Referring to FIG. 3, a digital comparator (301) detects when the output of the transmit gain summer (210) equals or exceeds the maximum gain setting. The comparator (301) controls a 2:1 multiplexer (302) that outputs the maximum allowable setting when the output of the summer (210) exceeds the maximum allowable setting. When the output of the summer (210) is less than the maximum allowable setting, the multiplexer (302) outputs the direct output of the summer (210). This prohibits the transmitter from exceeding its maximum operating point.

The closed loop power control section (206), illustrated in FIG. 4, accumulates the power control commands sent on the forward link by the controlling radiotelephone cell site and outputs a gain adjust signal. The power control commands are collected in an accumulator (401). The operation of the accumulator (401) is controlled by the power control limiting section (205) when the transmit power amplifier (201) is outputting the maximum allowable power.

When the output of the summer (210) changes from being less than to equal or greater than the maximum allowable setting, the output of the closed loop power control accumulator (401) is latched into a flip-flop (402). While the output of the summer (210) is equal to or greater than the maximum allowable setting as determined by the comparator (403) and NAND gate (404) an AND gate (405) masks off any closed loop power control up commands that would force the accumulator (401) above the flip-flop's (402) latched value. This prevents the accumulator from saturating during power limiting yet allows the closed loop power control setting to change anywhere below the latched value.

An alternate embodiment of the process of the present invention is illustrated in FIG. 6. In this embodiment, a power limiting control system is employed based on accumulator feedback control. The system operates by first measuring the output power of the power amplifier (609) using a power detector (610). The detected power is then digitized by an ADC (611) and compared to a maximum allowable setting by the comparator (601). If the output power is greater than the maximum setting, the power limiting accumulator (602) begins turning power down by reducing the gain of the variable gain amplifier (608). If the output power is less than the maximum setting the power limiting accumulator (602) returns to a 0 dB correction value.

In this embodiment, a closed loop power control limiting function (604 and 605), similar to the preferred embodiment, is employed. However, the trigger for the closed loop power control limiting function is a comparator (603) that detects when the power limiting accumulator (602) is limiting the output power by comparing the accumulator (602) output to 0 dB with the comparator (603). The linearizing compensation tables, similar to the tables in the preferred embodiment, are added into the transmit gain control using a summer (606).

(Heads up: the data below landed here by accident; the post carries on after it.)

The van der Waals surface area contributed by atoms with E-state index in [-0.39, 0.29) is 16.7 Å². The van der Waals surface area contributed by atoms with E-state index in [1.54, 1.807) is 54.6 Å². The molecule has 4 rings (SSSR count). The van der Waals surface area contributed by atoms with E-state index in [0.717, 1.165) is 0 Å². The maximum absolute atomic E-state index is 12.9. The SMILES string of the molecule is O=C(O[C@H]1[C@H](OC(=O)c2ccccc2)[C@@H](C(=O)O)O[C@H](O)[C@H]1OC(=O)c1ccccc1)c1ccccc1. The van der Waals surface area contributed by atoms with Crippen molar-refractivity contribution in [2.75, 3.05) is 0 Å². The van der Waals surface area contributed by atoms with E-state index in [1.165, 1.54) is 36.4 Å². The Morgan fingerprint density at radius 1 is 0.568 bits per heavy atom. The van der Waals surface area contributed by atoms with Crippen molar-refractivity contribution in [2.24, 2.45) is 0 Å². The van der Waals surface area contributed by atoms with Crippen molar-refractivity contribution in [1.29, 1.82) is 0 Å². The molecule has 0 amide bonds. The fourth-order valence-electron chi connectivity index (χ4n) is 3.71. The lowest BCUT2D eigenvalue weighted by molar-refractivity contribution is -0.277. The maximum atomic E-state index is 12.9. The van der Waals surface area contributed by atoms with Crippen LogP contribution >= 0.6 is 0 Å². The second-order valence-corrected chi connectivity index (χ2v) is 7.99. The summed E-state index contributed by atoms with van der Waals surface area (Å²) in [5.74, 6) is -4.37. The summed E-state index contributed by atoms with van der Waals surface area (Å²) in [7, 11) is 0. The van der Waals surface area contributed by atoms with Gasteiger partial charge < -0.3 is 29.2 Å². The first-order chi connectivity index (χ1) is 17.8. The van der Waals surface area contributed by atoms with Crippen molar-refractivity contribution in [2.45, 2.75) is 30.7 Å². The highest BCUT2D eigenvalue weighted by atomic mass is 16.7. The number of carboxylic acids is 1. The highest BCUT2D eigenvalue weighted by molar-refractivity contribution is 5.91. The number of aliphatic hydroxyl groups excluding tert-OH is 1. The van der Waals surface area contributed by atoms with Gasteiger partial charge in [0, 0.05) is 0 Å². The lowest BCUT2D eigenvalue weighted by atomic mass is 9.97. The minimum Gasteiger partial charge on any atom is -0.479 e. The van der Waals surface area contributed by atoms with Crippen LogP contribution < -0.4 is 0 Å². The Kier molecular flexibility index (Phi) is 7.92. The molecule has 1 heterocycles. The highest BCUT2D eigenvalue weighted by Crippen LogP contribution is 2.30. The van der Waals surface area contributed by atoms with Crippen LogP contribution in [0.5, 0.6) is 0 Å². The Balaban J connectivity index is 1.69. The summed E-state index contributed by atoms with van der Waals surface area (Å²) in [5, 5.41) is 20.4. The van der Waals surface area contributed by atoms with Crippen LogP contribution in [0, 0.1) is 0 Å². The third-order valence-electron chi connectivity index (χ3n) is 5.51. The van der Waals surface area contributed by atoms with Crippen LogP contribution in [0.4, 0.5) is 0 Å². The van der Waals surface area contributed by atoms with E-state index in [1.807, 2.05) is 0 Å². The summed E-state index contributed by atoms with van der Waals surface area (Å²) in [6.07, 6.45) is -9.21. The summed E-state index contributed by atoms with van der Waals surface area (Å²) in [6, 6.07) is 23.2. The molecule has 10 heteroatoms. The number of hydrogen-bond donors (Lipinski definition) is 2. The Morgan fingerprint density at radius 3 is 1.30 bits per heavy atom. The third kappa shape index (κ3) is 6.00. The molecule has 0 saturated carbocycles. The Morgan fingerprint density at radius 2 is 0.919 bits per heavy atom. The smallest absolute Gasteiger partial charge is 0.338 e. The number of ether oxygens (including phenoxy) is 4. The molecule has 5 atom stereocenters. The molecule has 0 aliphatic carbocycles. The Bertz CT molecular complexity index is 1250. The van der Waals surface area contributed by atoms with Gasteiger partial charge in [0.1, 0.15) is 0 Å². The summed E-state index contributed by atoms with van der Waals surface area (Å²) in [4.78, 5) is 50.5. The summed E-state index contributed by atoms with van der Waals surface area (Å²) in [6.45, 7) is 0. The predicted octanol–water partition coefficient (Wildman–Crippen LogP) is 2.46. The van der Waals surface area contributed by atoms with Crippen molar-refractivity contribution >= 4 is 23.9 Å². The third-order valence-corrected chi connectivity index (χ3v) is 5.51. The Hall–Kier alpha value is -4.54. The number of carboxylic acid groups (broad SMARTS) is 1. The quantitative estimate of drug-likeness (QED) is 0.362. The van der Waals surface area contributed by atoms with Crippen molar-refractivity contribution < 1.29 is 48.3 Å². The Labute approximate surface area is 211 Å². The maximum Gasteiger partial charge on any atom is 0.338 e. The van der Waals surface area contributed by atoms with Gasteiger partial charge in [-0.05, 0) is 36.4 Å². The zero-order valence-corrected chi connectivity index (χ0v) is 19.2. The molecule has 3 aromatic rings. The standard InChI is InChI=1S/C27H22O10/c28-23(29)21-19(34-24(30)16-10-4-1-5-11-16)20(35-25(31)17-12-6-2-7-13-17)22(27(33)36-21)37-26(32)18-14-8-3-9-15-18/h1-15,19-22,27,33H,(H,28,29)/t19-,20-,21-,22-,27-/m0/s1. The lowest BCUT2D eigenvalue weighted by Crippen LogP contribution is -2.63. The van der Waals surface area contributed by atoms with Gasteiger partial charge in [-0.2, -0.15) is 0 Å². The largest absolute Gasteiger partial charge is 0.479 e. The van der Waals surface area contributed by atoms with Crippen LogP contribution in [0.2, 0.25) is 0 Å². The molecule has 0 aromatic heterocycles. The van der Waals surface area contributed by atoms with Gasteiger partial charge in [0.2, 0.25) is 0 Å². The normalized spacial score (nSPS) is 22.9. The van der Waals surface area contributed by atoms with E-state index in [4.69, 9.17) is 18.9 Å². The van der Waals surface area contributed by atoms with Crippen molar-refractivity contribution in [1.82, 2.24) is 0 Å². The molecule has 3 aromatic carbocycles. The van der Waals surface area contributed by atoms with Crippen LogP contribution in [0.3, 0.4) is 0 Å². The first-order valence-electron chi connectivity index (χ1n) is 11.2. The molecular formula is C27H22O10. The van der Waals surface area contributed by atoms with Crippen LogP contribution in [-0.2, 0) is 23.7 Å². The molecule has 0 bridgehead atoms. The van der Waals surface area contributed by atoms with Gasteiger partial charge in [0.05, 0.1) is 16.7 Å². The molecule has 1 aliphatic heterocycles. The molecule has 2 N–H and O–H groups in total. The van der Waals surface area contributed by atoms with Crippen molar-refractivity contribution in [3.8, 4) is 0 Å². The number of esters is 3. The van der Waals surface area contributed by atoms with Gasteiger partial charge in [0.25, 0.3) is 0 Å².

In another alternate embodiment, illustrated in FIG. 7, a power limiting control system is employed that is based on the closed loop power control accumulator (702). The system operates by first measuring the output power of the power amplifier (705) using a power detector (706). The detected power is digitized (707) and compared to a maximum allowable setting by the comparator (701). If the output power is greater than the maximum setting, the closed loop power control accumulator (702) is modified to turn the amplifier (704) power down by one step each 1.25 ms until the output power is less than the maximum setting. If the output power is less than the maximum setting, the closed loop power control accumulator is not modified. The linearizing compensation tables, similar to the preferred embodiment, are added into the transmit gain control using a summer (703).

In yet another embodiment, illustrated in FIG. 8, a power limiting control system is employed that is based on integral feedback control. The system operates by first measuring the output power of the power amplifier (808) using a power detector (809). The detected power is digitized (810) and input to an integrator (801) that follows the equation:

1/K∫(Setpoint-Detected)dt.

The integrator (801), generating a gain control signal, saturates at 0 dB and -63 dB of correction. The gain control signal is thus limited within a range. If the output power is greater than the setpoint, the integrator turns down the output power of the amplifier (807) at a rate based on the integration constant K until the setpoint is reached. The integrator is allowed to turn power down by as much as 63 dB. If the output power is less than the setpoint, the output of the integrator (801) will be forced to zero, thus not adjusting output power.

In this embodiment, a closed loop power control limiting function (803 and 804), similar to the preferred embodiment, is employed. The trigger for the closed loop power control limiting function, however, is a comparator (802) that detects when the power limiting integrator (801) is limiting the output power. The linearizing compensation tables, similar to the preferred embodiment, are added into the transmit gain control using a summer (805).

In still another embodiment, illustrated in FIG. 9, a power limiting control system is employed that is based only on a measure of receive power, as determined by the Rx power lookup table (902), and the closed loop power control setting as opposed to actual output power. The transmit power limiting and closed loop power control limiting function (901) can be implemented with either the preferred embodiment using the saturating accumulator (903) or one of the alternate embodiments. However, only the receive power and closed loop power control setting are used to estimate transmit output power.